Tuesday, 21 February 2012

# 52 Building a Community

In our modern age we are increasingly isolated from community. We live further apart from our families. The internet and the breakdown of the family unit have caused us to drift apart in all directions, at all ages. I can remember a time when things were very different, even though I have no roots where I live now and am the furthest away from my family I have ever been.

New Ash Green from the air
I come from a small village in Kent which these days is better pinpointed by mentioning its proximity to the Ebsfleet International station (the one that goes to the Channel Tunnel) and the Bluewater shopping centre.

I was two years old when I moved with my parents and baby brother to a large modern built four bedroom off road end of terrace with a garden front and back and a double garage. 'New Ash Green' or 'SPAN Kent' as it was first named, and which sat alongside the ancient village of Ash, had been the realisation of an ideallic suburban dream by Span who's radical building designs were unique and eye catching to say the least.

Populated by '2.4' families with fathers who commuted the 40 minute train ride to London and mothers who stayed at home and raised the kids it was the perfect 1970s set up for families escaping the rat race trying to give their children a better upbringing.

One of the 'neighbourhood' area plans
The village or 'estate' (a poor description since there is nothing 'council' about it) got its initial planning permission in 1964. The idea was that the village would be broken up into 19 individually styled smaller 'neighbourhoods' each named after fields that dated back to the old Tithe maps of the 18th century.

Span had a vision‘This Village is planned as a ‘whole’ place created for Twentieth Century living and providing for Twentieth Century people’s needs’.  Residents were served by their own purpose built shopping centre which had everything from a post office to a baker and a supermarket. There were schools for every age group, nurseries, a youth club, village hall, a village green called Over Minnis, rugby club, sports fields, play parks and a bus route which took you into the nearby towns. It was a social experiment.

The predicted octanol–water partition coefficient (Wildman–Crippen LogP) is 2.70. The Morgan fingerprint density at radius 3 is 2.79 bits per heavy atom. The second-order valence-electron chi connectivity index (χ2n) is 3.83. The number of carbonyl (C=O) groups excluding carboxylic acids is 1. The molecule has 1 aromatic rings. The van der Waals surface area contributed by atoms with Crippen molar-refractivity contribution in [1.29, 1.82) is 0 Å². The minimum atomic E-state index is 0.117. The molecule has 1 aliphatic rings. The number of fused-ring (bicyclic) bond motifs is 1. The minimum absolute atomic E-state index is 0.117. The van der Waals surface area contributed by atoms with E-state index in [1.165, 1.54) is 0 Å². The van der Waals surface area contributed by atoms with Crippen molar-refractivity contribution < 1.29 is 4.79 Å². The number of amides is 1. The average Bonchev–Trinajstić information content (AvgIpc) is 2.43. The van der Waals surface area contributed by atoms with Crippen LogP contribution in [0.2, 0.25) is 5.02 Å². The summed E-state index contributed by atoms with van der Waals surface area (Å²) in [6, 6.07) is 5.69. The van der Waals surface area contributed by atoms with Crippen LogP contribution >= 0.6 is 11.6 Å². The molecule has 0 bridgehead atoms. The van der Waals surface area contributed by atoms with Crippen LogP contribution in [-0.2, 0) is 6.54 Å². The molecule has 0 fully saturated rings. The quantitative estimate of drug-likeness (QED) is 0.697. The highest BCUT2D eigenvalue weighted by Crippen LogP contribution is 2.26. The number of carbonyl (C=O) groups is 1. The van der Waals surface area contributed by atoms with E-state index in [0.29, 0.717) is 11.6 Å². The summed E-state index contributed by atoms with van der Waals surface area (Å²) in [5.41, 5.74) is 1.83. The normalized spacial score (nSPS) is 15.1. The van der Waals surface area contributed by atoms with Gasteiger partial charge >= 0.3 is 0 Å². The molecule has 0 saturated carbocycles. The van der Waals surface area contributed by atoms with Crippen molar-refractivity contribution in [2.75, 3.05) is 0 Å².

Despite SPAN running into problems in 1969 resulting in fewer than the proposed 2000 houses being built, the village was still a success. It was taken over by Bovis Homes in 1971 though by now New Ash Green was a community thriving. There was a solidarity and the villagers pulled together. And for a long time it served its purpose.

Part of the shopping centre - radical design
But then something went wrong. It was in part due to the deliberate neglect of offshore owners of the shopping centre who have in recent years used it as a way to get past tax laws and have no interest in the upkeep of the buildings or the welfare of residents.

As a result the place went to rack and ruin. Buildings became dilapidated, the shopkeepers moved out, the vandals moved in, and pretty soon so did trouble kids and drug addicts. Before long it was a no go area and the heart of the community was lost. Whilst businesses do still operate there it is a very far cry from what I remember.

It's been a terrible shame and I've been very sad to see it crumble in the years since I have left the village. Whilst many residents now have cars and drive further afield for shopping there is still a community dependent on the shopping centre. These days the village has lost much of its heart. It is pretty much just a collection of quirky looking retro houses but I still love it and I'm glad I was a part of the experiment.
Every house faced with a green and pleasant land

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